I was exchanging e-mails with a travel agent pal of mine the
other day, and I happened to mention that we had just wrapped up a
cover story on Classic Vacations (“A Modern Classic,” page 22), and
I asked her if she ever worked with them. Not 10 minutes after I
clicked on send, she called me.
“I just wanted to say this over the phone because I feel so
strongly about it,” she said.
She went on to tell me how she worked with Classic “from the
very beginning” and how they had always been one of her favorite
companies. She said she especially likes Classic because she knows
her clients are going to be treated better and come away
“There’s no ‘moo time’ with Classic,” she said. “Customers are
never treated like cattle.”
Unfortunately, however, as a Signature agent, she cut back on
how often she uses Classic when Signature ended their preferred
supplier arrangement with them, meaning her commission went from 15
percent to 10 percent. She said she still uses Classic occasionally
for some clients, but not as often as she used to.
I think her story is probably typical of a lot of agents, and it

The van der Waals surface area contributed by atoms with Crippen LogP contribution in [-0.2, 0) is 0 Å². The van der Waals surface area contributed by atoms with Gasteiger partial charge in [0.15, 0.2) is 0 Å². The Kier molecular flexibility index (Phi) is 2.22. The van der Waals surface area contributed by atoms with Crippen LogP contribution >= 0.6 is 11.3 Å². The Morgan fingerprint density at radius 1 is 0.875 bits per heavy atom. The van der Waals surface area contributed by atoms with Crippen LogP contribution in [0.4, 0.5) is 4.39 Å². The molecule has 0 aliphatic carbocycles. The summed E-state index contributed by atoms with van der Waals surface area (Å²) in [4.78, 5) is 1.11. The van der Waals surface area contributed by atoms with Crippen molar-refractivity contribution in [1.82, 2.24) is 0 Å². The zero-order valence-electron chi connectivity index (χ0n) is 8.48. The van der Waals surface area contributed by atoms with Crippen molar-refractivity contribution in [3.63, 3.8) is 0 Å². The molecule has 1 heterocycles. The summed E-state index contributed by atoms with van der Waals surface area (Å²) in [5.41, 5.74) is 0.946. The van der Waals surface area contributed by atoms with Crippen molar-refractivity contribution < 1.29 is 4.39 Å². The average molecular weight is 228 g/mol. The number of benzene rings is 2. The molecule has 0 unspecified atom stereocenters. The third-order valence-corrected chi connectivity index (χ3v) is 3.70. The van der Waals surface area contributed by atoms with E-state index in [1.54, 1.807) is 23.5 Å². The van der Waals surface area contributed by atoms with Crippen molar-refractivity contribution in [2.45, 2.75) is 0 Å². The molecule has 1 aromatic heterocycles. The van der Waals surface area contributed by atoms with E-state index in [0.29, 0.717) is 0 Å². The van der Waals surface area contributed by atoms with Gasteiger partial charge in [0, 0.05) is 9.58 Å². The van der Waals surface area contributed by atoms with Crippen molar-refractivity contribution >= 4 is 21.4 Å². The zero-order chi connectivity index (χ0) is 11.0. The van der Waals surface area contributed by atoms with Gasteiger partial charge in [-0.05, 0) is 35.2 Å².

really is unfortunate that a falling out between a couple of
powerhouse companies in our industry can have such a widespread,
negative effect on frontline agents.
From Classic’s point of view, this is nothing that can’t be
fixed, and they have an excellent new team of executives in place
working to overcome past conflicts and developing new
relationships. For my friend’s sake at least, I hope they’re
successful. Furthermore, for what it’s worth, Classic’s executive
team also happens to be some of the nicest people you will meet in
this industry. From Ron Letterman, the chairman, and Gregg
Brockway, the president, all the way down to the operators in the
call center, they are easygoing and professional and a delight to
work with. Niceness is certainly not essential in a business
relationship, but it sure doesn’t hurt either. K.S.